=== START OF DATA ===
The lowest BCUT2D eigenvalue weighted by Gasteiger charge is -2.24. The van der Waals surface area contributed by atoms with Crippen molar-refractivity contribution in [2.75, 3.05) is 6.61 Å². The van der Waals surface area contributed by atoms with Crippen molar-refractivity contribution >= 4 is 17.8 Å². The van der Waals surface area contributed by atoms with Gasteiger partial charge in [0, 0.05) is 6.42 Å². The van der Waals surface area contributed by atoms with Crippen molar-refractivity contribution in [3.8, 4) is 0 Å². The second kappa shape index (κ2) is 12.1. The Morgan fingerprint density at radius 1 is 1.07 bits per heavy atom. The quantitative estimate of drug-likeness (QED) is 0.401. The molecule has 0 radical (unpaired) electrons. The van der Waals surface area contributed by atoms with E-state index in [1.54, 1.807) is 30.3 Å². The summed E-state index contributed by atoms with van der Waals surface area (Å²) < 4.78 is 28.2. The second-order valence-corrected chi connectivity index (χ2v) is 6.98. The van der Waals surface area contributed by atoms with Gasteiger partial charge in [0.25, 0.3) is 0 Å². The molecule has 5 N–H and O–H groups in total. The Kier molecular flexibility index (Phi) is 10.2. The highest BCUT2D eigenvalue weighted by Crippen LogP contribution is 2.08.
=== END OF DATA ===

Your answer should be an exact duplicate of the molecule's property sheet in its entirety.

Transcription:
The lowest BCUT2D eigenvalue weighted by Gasteiger charge is -2.24. The van der Waals surface area contributed by atoms with Crippen molar-refractivity contribution in [2.75, 3.05) is 6.61 Å². The van der Waals surface area contributed by atoms with Crippen molar-refractivity contribution >= 4 is 17.8 Å². The van der Waals surface area contributed by atoms with Gasteiger partial charge in [0, 0.05) is 6.42 Å². The van der Waals surface area contributed by atoms with Crippen molar-refractivity contribution in [3.8, 4) is 0 Å². The second kappa shape index (κ2) is 12.1. The Morgan fingerprint density at radius 1 is 1.07 bits per heavy atom. The quantitative estimate of drug-likeness (QED) is 0.401. The molecule has 0 radical (unpaired) electrons. The van der Waals surface area contributed by atoms with E-state index in [1.54, 1.807) is 30.3 Å². The summed E-state index contributed by atoms with van der Waals surface area (Å²) < 4.78 is 28.2. The second-order valence-corrected chi connectivity index (χ2v) is 6.98. The van der Waals surface area contributed by atoms with Gasteiger partial charge in [0.25, 0.3) is 0 Å². The molecule has 5 N–H and O–H groups in total. The Kier molecular flexibility index (Phi) is 10.2. The highest BCUT2D eigenvalue weighted by Crippen LogP contribution is 2.08.